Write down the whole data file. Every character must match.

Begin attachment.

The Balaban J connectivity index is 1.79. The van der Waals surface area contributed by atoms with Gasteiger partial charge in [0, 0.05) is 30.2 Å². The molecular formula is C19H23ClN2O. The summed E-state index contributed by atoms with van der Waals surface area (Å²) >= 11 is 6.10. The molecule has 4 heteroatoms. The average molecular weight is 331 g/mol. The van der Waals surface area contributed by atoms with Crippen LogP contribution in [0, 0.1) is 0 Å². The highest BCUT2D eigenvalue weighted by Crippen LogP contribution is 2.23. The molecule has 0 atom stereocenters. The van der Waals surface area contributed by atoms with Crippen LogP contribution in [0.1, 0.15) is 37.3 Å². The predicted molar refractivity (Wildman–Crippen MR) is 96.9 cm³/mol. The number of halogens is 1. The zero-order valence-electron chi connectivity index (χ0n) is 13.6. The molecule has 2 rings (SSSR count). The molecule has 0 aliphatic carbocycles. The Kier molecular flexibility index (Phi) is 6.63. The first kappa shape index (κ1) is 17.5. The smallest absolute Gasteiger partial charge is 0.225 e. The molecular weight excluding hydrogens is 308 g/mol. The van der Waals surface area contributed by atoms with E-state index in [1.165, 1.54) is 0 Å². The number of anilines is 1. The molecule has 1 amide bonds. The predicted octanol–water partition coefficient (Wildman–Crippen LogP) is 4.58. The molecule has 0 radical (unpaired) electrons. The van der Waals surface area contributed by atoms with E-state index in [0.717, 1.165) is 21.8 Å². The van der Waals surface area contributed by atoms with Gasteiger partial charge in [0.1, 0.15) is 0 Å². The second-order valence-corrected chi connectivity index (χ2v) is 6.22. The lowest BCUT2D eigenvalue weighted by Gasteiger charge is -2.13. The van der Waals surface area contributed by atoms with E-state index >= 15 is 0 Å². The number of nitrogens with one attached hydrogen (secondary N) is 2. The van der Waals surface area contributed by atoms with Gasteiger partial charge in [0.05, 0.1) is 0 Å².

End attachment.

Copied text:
The Balaban J connectivity index is 1.79. The van der Waals surface area contributed by atoms with Gasteiger partial charge in [0, 0.05) is 30.2 Å². The molecular formula is C19H23ClN2O. The summed E-state index contributed by atoms with van der Waals surface area (Å²) >= 11 is 6.10. The molecule has 4 heteroatoms. The average molecular weight is 331 g/mol. The van der Waals surface area contributed by atoms with Crippen LogP contribution in [0, 0.1) is 0 Å². The highest BCUT2D eigenvalue weighted by Crippen LogP contribution is 2.23. The molecule has 0 atom stereocenters. The van der Waals surface area contributed by atoms with Crippen LogP contribution in [0.1, 0.15) is 37.3 Å². The predicted molar refractivity (Wildman–Crippen MR) is 96.9 cm³/mol. The number of halogens is 1. The zero-order valence-electron chi connectivity index (χ0n) is 13.6. The molecule has 2 rings (SSSR count). The molecule has 0 aliphatic carbocycles. The Kier molecular flexibility index (Phi) is 6.63. The first kappa shape index (κ1) is 17.5. The smallest absolute Gasteiger partial charge is 0.225 e. The molecular weight excluding hydrogens is 308 g/mol. The van der Waals surface area contributed by atoms with E-state index in [1.165, 1.54) is 0 Å². The number of anilines is 1. The molecule has 1 amide bonds. The predicted octanol–water partition coefficient (Wildman–Crippen LogP) is 4.58. The molecule has 0 radical (unpaired) electrons. The van der Waals surface area contributed by atoms with E-state index in [0.717, 1.165) is 21.8 Å². The van der Waals surface area contributed by atoms with Gasteiger partial charge in [0.1, 0.15) is 0 Å². The second-order valence-corrected chi connectivity index (χ2v) is 6.22. The lowest BCUT2D eigenvalue weighted by Gasteiger charge is -2.13. The van der Waals surface area contributed by atoms with E-state index >= 15 is 0 Å². The number of nitrogens with one attached hydrogen (secondary N) is 2. The van der Waals surface area contributed by atoms with Gasteiger partial charge in [0.05, 0.1) is 0 Å².